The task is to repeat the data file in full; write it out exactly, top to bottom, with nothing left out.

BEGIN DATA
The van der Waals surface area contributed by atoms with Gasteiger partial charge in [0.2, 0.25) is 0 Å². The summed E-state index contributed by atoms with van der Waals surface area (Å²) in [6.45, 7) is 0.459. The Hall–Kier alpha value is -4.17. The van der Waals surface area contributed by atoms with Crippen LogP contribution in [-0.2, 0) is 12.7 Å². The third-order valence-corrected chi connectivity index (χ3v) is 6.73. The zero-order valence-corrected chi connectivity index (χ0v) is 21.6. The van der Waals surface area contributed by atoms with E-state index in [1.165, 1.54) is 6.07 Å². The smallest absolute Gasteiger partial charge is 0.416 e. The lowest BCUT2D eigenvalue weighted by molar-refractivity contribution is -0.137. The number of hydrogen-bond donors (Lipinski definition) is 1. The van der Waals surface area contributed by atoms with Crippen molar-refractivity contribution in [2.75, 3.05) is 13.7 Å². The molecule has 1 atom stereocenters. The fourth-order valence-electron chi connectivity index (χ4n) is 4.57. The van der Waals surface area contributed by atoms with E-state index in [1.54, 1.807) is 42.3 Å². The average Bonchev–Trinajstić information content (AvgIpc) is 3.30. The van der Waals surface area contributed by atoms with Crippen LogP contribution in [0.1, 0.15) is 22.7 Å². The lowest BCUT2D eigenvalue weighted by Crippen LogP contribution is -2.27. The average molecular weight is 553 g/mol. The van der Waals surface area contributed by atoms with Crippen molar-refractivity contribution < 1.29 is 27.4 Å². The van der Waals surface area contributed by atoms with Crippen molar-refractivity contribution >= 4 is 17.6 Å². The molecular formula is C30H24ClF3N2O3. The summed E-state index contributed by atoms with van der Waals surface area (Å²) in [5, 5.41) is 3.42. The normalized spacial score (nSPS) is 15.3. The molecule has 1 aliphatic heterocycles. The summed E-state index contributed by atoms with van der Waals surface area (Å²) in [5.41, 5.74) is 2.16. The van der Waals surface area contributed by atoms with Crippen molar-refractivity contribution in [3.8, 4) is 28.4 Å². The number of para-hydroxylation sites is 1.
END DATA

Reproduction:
The van der Waals surface area contributed by atoms with Gasteiger partial charge in [0.2, 0.25) is 0 Å². The summed E-state index contributed by atoms with van der Waals surface area (Å²) in [6.45, 7) is 0.459. The Hall–Kier alpha value is -4.17. The van der Waals surface area contributed by atoms with Crippen LogP contribution in [-0.2, 0) is 12.7 Å². The third-order valence-corrected chi connectivity index (χ3v) is 6.73. The zero-order valence-corrected chi connectivity index (χ0v) is 21.6. The van der Waals surface area contributed by atoms with E-state index in [1.165, 1.54) is 6.07 Å². The smallest absolute Gasteiger partial charge is 0.416 e. The lowest BCUT2D eigenvalue weighted by molar-refractivity contribution is -0.137. The number of hydrogen-bond donors (Lipinski definition) is 1. The van der Waals surface area contributed by atoms with Crippen molar-refractivity contribution in [2.75, 3.05) is 13.7 Å². The molecule has 1 atom stereocenters. The fourth-order valence-electron chi connectivity index (χ4n) is 4.57. The van der Waals surface area contributed by atoms with E-state index in [1.54, 1.807) is 42.3 Å². The average Bonchev–Trinajstić information content (AvgIpc) is 3.30. The van der Waals surface area contributed by atoms with Crippen LogP contribution in [0.1, 0.15) is 22.7 Å². The lowest BCUT2D eigenvalue weighted by Crippen LogP contribution is -2.27. The average molecular weight is 553 g/mol. The van der Waals surface area contributed by atoms with Crippen molar-refractivity contribution < 1.29 is 27.4 Å². The van der Waals surface area contributed by atoms with Crippen molar-refractivity contribution >= 4 is 17.6 Å². The molecular formula is C30H24ClF3N2O3. The summed E-state index contributed by atoms with van der Waals surface area (Å²) in [5, 5.41) is 3.42. The normalized spacial score (nSPS) is 15.3. The molecule has 1 aliphatic heterocycles. The summed E-state index contributed by atoms with van der Waals surface area (Å²) in [5.41, 5.74) is 2.16. The van der Waals surface area contributed by atoms with Crippen molar-refractivity contribution in [3.8, 4) is 28.4 Å². The number of para-hydroxylation sites is 1.